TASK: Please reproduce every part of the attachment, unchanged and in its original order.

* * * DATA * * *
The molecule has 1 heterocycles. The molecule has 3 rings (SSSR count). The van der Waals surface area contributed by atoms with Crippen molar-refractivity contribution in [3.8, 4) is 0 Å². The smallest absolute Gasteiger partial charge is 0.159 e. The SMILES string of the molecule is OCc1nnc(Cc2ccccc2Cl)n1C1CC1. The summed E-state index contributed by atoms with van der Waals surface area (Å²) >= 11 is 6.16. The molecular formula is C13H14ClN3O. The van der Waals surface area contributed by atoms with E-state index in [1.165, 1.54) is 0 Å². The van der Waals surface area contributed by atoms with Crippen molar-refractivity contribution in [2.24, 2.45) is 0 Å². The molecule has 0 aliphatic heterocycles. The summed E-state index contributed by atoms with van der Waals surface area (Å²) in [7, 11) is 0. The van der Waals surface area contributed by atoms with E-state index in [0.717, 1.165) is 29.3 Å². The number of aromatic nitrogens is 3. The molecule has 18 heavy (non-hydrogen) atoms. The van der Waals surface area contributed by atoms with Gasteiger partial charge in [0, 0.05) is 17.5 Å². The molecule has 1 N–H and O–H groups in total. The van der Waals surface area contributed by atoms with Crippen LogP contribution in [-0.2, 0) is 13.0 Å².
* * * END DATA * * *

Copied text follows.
The molecule has 1 heterocycles. The molecule has 3 rings (SSSR count). The van der Waals surface area contributed by atoms with Crippen molar-refractivity contribution in [3.8, 4) is 0 Å². The smallest absolute Gasteiger partial charge is 0.159 e. The SMILES string of the molecule is OCc1nnc(Cc2ccccc2Cl)n1C1CC1. The summed E-state index contributed by atoms with van der Waals surface area (Å²) >= 11 is 6.16. The molecular formula is C13H14ClN3O. The van der Waals surface area contributed by atoms with E-state index in [1.165, 1.54) is 0 Å². The van der Waals surface area contributed by atoms with Crippen molar-refractivity contribution in [2.24, 2.45) is 0 Å². The molecule has 0 aliphatic heterocycles. The summed E-state index contributed by atoms with van der Waals surface area (Å²) in [7, 11) is 0. The van der Waals surface area contributed by atoms with E-state index in [0.717, 1.165) is 29.3 Å². The number of aromatic nitrogens is 3. The molecule has 18 heavy (non-hydrogen) atoms. The van der Waals surface area contributed by atoms with Gasteiger partial charge in [0, 0.05) is 17.5 Å². The molecule has 1 N–H and O–H groups in total. The van der Waals surface area contributed by atoms with Crippen LogP contribution in [-0.2, 0) is 13.0 Å².